Rendezvous With the Blues marks another step in the normalization of Melvin Taylor. With Lucky Peterson on keyboards, Taylor is much more the featured lead guitarist in a straight-band context that too often finds him fighting for room to move in the full arrangements. He takes a jazzy lead on the opening "Coming Home Baby," but that runs counter to the measured, mid-tempo groove that dominates the first three tracks and seems like a move to court the contemporary rock-blues audience. So does some of the material – no originals, with ZZ Top, Stephen Stills, and Carlos Santana's tribute to John Lee Hooker in the songwriter credits on one side and Charles Singleton and Prince for contemporary black funk/rock relevance on the other. Horns kick in to punctuate the slinky, clavinet-anchored funk on "I'm the Man Down There," but Taylor's solo gets cluttered up by a duel with Peterson (on guitar here). Taylor is better-served when he escapes the rock beat straitjacket on "Tribute to John Lee Hooker" – the Latin-tinged rhythms give his guitar more freedom to float and sting.
The U.S. release of Melvin Taylor's two early-'80s LPs by Evidence a decade later was a shock introduction to a blues guitarist who seemingly blazed out of nowhere – outside of Rosa's Lounge in Chicago, that is. "Blazed" is the right word, too, because Taylor is a total maximalist who unleashes torrents of notes to fill up every space. But he's so convincing a player that the concept of "blues guitar hero" might get a good name again, even with fans dead-tired of excess who never thought they'd think things like, "Man, can Melvin Taylor play the ever-loving (add the expletive superlative of your choice) out of the guitar" again. Taylor's first real-time release, Melvin Taylor & the Slack Band, is a pretty straightforward affair – basic trio with minimal overdubs, servicable vocals in an Albert King mode, and a mix of originals and very classic covers. The opening "Texas Flood" lets him rip on a slow blues, constantly changing up his playing with wah-wah blitzes as the real ace in his sonic hole.
Fans of Stevie Ray Vaughan will notice the title of this disc is that of a Vaughan song. Indeed, three selections from his songbook are covered here: "Too Sorry," "Telephone Song," and the title track. The impressive Melvin Taylor is an electric blues guitarist who will appeal to the fans of the legendary Texan for his skilled and precise playing along with his smooth and expressive vocals. Taylor definitely continues the Chicago blues tradition that begot Luther Allison, Buddy Guy, and Otis Rush. Taylor gives his version of Rush's "Right Place, Wrong Time" on this collection of nine covers. His lineup here is a trio – a reliable bass and drum rhythm section keeps up a steady bottom end, showcasing his ability to handle all vocals and guitar parts. Every track here is rife in the easy genius that marks a true master of the blues craft.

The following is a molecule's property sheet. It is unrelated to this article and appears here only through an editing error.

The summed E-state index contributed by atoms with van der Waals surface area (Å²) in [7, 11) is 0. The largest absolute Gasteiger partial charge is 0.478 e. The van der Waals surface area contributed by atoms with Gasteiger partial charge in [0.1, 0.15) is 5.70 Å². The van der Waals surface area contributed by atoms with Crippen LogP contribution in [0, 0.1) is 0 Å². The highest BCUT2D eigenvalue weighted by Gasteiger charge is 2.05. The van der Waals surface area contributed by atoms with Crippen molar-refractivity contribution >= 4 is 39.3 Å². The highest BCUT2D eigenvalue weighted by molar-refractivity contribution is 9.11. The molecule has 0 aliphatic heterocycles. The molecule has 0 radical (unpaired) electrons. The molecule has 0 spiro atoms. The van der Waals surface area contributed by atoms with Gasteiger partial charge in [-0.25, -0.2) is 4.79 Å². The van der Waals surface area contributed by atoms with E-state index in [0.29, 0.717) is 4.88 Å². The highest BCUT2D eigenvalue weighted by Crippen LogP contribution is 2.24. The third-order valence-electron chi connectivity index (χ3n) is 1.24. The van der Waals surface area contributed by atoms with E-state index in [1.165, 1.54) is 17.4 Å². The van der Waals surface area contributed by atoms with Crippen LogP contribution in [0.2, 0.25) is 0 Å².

Chicago-based guitarist Melvin Taylor is a star in Europe, but it may take some time for U.S. audiences to catch on to just how phenomenally talented a bluesman he is. Part of the problem for Taylor may be his own natural eclecticism. He's equally adept playing jazz or blues, but in the last few years, he's forged a name for himself as a blues guitarist with a slew of releases for Evidence Music. Taylor may well be the most talented new guitarist to come along since Stevie Ray Vaughan.
This isn't just a 2-CD set of some unbelievable guitar work from a long-esteemed player of truly formidable skill but rather a treasury that proves beyond doubt that Melvin Taylor needs to be placed within the museum of the guitar greats: Wes Montgomery, George Benson, Chet Atkins, Frank Zappa, Earl Klugh, Jim Hall, Leo Kottke, Robert Fripp, Grant Green, Pat Metheny…all of 'em, regardless of style and genre. And he not only plays all the many layers of various guitars here but bass as well in a nominally foursome format.
This is the CD that defines Australia's contribution to the world of blues. To his eternal credit, Matt Taylor has never crossed back over the tracks. His personal blues odyssey has been committed, as enveloping and as productive as that of any black American artist his age. His colour has long since ceased to be an issue. He makes blues music because he feels it, because it grows inside him and demands release.
Guitarist Melvin Taylor's fluid, smartly constructed solos and understated yet winning vocals are surprises on this 1984 nine-track set recorded for Isabel and recently reissued by Evidence on CD. Taylor is not a fancy or arresting singer but succeeds through his simple, effective delivery of lyrics, slight inflections, and vocal nuances. His guitar work is impressive, with skittering riffs, shifting runs, and dashing solos. Organist/pianist Lucky Peterson is an excellent second soloist, adding cute background phrases at times, then stepping forward and challenging or buttressing Taylor's playing with his own dazzling lines.
Melvin Taylor may run a little long at times on his Blues on the Run, but that gives him the opportunity to dazzle with the full scope of his chops. He can play Chicago blues as gritty as anyone, but he can also rock hard and has enough sensitivity for jazz. Hearing him run through all these styles is a little dizzying, however, especially since he doesn't know when to let a little space into the music. Nevertheless, the record functions as an effective showcase for his talents.
A new band project brings together some of the finest talent from the European blues scene. The Motives draw their musical inspiration from 40s New York, 50s Chicago and 60s London, combining Matt Taylor's electrifying guitar work with Jonny Dyke's virtuoso hammond and piano over a rock solid rhythm section of Roy Martin on drums and Andy Graham on Bass. Their debut album is released in June 2012.